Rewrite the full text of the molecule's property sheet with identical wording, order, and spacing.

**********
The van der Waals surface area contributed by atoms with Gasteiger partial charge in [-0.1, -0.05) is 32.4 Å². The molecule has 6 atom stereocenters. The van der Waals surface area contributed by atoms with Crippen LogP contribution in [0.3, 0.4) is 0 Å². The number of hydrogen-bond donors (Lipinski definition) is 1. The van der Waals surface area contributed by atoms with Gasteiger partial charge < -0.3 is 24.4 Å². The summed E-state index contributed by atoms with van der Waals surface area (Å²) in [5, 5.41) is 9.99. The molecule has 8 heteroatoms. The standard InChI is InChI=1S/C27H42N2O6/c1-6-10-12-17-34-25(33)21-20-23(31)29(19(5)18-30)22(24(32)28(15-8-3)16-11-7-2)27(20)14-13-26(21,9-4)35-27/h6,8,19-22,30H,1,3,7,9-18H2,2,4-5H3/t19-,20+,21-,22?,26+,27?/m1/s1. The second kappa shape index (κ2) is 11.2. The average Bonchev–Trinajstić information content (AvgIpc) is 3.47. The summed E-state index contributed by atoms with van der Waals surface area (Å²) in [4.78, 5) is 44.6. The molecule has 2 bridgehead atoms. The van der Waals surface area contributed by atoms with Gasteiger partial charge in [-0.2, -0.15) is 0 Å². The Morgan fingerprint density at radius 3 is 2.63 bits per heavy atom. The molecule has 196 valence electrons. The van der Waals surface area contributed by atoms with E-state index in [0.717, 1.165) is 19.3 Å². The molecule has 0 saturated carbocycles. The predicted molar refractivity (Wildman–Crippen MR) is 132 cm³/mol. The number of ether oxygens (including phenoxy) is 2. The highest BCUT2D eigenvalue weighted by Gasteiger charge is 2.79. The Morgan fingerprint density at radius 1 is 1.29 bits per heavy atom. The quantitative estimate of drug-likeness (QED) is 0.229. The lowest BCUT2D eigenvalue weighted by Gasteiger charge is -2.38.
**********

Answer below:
The van der Waals surface area contributed by atoms with Gasteiger partial charge in [-0.1, -0.05) is 32.4 Å². The molecule has 6 atom stereocenters. The van der Waals surface area contributed by atoms with Crippen LogP contribution in [0.3, 0.4) is 0 Å². The number of hydrogen-bond donors (Lipinski definition) is 1. The van der Waals surface area contributed by atoms with Gasteiger partial charge < -0.3 is 24.4 Å². The summed E-state index contributed by atoms with van der Waals surface area (Å²) in [5, 5.41) is 9.99. The molecule has 8 heteroatoms. The standard InChI is InChI=1S/C27H42N2O6/c1-6-10-12-17-34-25(33)21-20-23(31)29(19(5)18-30)22(24(32)28(15-8-3)16-11-7-2)27(20)14-13-26(21,9-4)35-27/h6,8,19-22,30H,1,3,7,9-18H2,2,4-5H3/t19-,20+,21-,22?,26+,27?/m1/s1. The second kappa shape index (κ2) is 11.2. The average Bonchev–Trinajstić information content (AvgIpc) is 3.47. The summed E-state index contributed by atoms with van der Waals surface area (Å²) in [4.78, 5) is 44.6. The molecule has 2 bridgehead atoms. The van der Waals surface area contributed by atoms with Gasteiger partial charge in [-0.2, -0.15) is 0 Å². The Morgan fingerprint density at radius 3 is 2.63 bits per heavy atom. The molecule has 196 valence electrons. The van der Waals surface area contributed by atoms with E-state index in [0.717, 1.165) is 19.3 Å². The molecule has 0 saturated carbocycles. The predicted molar refractivity (Wildman–Crippen MR) is 132 cm³/mol. The number of ether oxygens (including phenoxy) is 2. The highest BCUT2D eigenvalue weighted by Gasteiger charge is 2.79. The Morgan fingerprint density at radius 1 is 1.29 bits per heavy atom. The quantitative estimate of drug-likeness (QED) is 0.229. The lowest BCUT2D eigenvalue weighted by Gasteiger charge is -2.38.